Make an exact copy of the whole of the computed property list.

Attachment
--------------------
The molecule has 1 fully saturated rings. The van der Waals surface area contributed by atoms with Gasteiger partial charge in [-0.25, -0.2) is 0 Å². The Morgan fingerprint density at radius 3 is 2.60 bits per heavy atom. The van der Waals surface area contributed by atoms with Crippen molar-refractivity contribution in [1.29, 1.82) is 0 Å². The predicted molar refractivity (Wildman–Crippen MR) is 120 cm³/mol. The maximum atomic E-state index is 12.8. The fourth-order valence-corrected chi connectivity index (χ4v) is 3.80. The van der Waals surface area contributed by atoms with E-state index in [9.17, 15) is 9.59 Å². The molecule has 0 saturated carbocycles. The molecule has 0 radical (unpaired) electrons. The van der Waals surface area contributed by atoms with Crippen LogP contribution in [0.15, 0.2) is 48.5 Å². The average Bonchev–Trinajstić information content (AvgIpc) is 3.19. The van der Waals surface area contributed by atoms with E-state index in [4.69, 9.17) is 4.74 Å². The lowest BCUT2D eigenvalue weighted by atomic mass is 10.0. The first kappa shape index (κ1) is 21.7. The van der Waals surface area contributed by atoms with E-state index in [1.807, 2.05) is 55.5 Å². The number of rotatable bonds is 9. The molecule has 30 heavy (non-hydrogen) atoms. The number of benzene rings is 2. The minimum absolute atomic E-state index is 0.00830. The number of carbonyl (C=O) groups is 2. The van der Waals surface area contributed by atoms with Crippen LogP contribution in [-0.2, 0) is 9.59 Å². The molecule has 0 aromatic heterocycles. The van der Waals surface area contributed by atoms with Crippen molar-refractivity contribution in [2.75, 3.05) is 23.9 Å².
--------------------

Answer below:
The molecule has 1 fully saturated rings. The van der Waals surface area contributed by atoms with Gasteiger partial charge in [-0.25, -0.2) is 0 Å². The Morgan fingerprint density at radius 3 is 2.60 bits per heavy atom. The van der Waals surface area contributed by atoms with Crippen molar-refractivity contribution in [1.29, 1.82) is 0 Å². The predicted molar refractivity (Wildman–Crippen MR) is 120 cm³/mol. The maximum atomic E-state index is 12.8. The fourth-order valence-corrected chi connectivity index (χ4v) is 3.80. The van der Waals surface area contributed by atoms with E-state index in [9.17, 15) is 9.59 Å². The molecule has 0 saturated carbocycles. The molecule has 0 radical (unpaired) electrons. The van der Waals surface area contributed by atoms with Crippen LogP contribution in [0.15, 0.2) is 48.5 Å². The average Bonchev–Trinajstić information content (AvgIpc) is 3.19. The van der Waals surface area contributed by atoms with E-state index in [4.69, 9.17) is 4.74 Å². The lowest BCUT2D eigenvalue weighted by atomic mass is 10.0. The first kappa shape index (κ1) is 21.7. The van der Waals surface area contributed by atoms with E-state index in [1.807, 2.05) is 55.5 Å². The number of rotatable bonds is 9. The molecule has 30 heavy (non-hydrogen) atoms. The number of benzene rings is 2. The minimum absolute atomic E-state index is 0.00830. The number of carbonyl (C=O) groups is 2. The van der Waals surface area contributed by atoms with Crippen LogP contribution in [-0.2, 0) is 9.59 Å². The molecule has 0 aromatic heterocycles. The van der Waals surface area contributed by atoms with Crippen molar-refractivity contribution in [2.75, 3.05) is 23.9 Å².